While Pension Partners stated—in my opinion incorrectly—that small-cap stocks had underperformed large-cap stocks since 1979, they did note that there were periods in which small caps had outperformed. They then described a metric, the relative performance of lumber versus gold, that allows them to tactically allocate—swing between small-caps and large-caps—and to exploit those shifts.
The article cites a paper written by Pension Partners that shows the evidence. I’ve learned it is important to be skeptical when presented with metrics that have high correlation; the reason is that “correlation” doesn’t mean “causation.” And in the era of big data, it’s easy to torture the data to uncover some correlation that appears to explain returns.
What we don’t know is whether the researchers at Pension Partners actually had the idea to use this metric, the relative performance of lumber versus gold, or whether they tortured the data until they came up with some metric that appeared to explain the relationship.
With high-speed computers, it’s possible to test thousands of relationships until you find the one that “works.” If you do that, you’ll almost certainly find some metric with a high correlation, just as you can find that the winner of the Super Bowl has a high correlation with the stock market’s return that year. But unless you come up with the theory first, the data may not have any value.
As Gary Smith explains, because of the problems with big data, it’s important that any research start not with data, but with a theory. The data should be used only to find evidence that supports the theory, or doesn’t. Unfortunately, too many people work in reverse, mining the data and only then coming up with (concocting) a theory to support the data.
Smith writes: “We shouldn’t be persuaded by anything less than overwhelming evidence, and even then be skeptical.” What’s more, be especially skeptical if a theory sounds nonsensical. Smith states: “Extraordinary claims require extraordinary evidence.” And be sure to require out-of-sample evidence. He then explains: “It is not sensible to test a theory with the very data that were ransacked to concoct the theory.”
Here’s another problem I have with the use of the lumber-versus-gold metric. As I explained, it’s long been documented, and thus well known, that there’s a relationship between the relative performance of small- and large-caps dependent on the state of the economy. Thus, why should you believe that you can benefit from this information?
One way to test the idea whether it’s likely that one can benefit from this information is to look at the performance of funds that tactically allocate assets (TAA funds). Morningstar has done a series of studies on tactical allocation funds, and in each case, they found that these funds underperformed. For example, Morningstar’s most recent study found that during the three years ending July 2014, TAA funds gained an annual average of 7.8%, or 3.8 percentage points per year behind their benchmarks. This finding was consistent with their prior ones.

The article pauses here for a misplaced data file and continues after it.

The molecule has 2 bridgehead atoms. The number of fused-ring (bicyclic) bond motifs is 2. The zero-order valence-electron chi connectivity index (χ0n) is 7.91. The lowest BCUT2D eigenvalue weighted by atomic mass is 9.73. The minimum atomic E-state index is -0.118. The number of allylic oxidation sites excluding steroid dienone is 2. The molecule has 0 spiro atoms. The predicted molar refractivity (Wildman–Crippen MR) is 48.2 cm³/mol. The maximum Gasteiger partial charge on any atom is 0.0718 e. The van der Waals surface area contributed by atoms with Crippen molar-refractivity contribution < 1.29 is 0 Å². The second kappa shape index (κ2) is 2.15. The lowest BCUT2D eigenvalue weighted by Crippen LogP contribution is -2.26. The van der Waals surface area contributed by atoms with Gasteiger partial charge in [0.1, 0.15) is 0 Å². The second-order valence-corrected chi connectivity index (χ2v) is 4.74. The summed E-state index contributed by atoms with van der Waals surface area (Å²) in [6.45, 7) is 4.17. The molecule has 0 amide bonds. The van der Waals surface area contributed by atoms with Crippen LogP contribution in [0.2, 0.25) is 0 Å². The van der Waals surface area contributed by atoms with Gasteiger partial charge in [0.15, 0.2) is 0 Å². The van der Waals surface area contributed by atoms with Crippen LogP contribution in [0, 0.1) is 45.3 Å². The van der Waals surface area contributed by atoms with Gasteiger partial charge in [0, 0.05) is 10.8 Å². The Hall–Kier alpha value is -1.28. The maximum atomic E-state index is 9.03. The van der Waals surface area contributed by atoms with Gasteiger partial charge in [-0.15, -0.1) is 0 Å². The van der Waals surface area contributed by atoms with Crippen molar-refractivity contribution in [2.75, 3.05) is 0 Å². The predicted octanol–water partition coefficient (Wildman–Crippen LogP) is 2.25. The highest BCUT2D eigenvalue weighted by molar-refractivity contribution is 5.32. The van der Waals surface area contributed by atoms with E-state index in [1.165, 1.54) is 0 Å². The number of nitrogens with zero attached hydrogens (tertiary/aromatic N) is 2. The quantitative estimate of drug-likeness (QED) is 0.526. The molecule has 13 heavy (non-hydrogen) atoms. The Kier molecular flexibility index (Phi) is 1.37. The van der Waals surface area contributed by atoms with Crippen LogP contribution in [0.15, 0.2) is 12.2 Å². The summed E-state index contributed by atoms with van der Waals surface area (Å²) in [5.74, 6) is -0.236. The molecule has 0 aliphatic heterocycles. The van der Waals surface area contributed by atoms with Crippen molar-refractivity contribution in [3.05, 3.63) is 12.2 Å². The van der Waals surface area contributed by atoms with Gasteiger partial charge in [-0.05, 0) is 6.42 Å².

Another study found that for the 12 years ending 1997, the S&P 500 Index on a total return basis rose 734%. The average return during that period for 186 TAA funds was a mere 384%, or roughly half the return of the S&P 500 Index. Charles Ellis, in his book, “Investment Policy,” cited a study on the performance of 100 pension plans that used TAA, and found that not one single plan benefited from their efforts. Not one. Even randomly we would have expected some to succeed. Yet none did.
TAA Vs. DFA
There’s another way we can test the assertion that investors are likely to benefit from tactically allocating assets between small-cap and large-cap stocks. We can examine the relative performance of small-cap funds from Dimensional Fund Advisors (DFA), which are passively managed. (In the interest of full disclosure, my firm, Buckingham, recommends DFA funds in constructing client portfolios.)
DFA funds don’t engage in any tactical asset allocation or individual stock selection. If it was likely that investors could benefit from tactically allocating, we would expect a large percentage of actively managed small-cap funds to have outperformed the DFA funds. We can test whether this is true using Morningstar data. The table below shows the performance ranking of DFA’s small-cap funds.
|DFA U.S. Micro Cap (DFSCX)||22|
|DFA U.S. Micro Cap (DFSCX)||22|
|DFA U.S. Small Value (DFSVX)||15|
|DFA International Small (DFISX)||40|
|DFA International Small Value (DISVX)||1|
|DFA Emerging Markets Small (DEMSX)||1|
|Average DFA Ranking||17|
The six DFA funds, on average, outperformed 83% of actively managed funds, which had the ability to take advantage of the well-known relationship described by Pension Partners. And it is important to understand that Morningstar’s data contains survivorship bias. About 7% of actively managed funds disappear each year (likely due to poor performance). Thus, the longer the period, the worse the bias becomes.
I want to repeat that I have no idea whether the team at Pension Partners came up with the lumber-versus-gold metric after ransacking the data or before testing it. We don’t know how many other relationships they may have tested before finding that one. Again, investors should be suspicious of claims that they can benefit from well-known information.
As Gary Smith teaches us, we should be skeptical of claims that fail to provide out-of-sample evidence. For example, Pension Partners could have bolstered its case if it presented evidence that the strategy worked in other countries.
Later this week, we’ll continue our look at whether or not small-cap stocks outperform over time, but we’ll extend the discussion by examining their returns through a multifactor, rather than single-factor, lens.
Larry Swedroe is the director of research for The BAM Alliance, a community of more than 140 independent registered investment advisors throughout the country.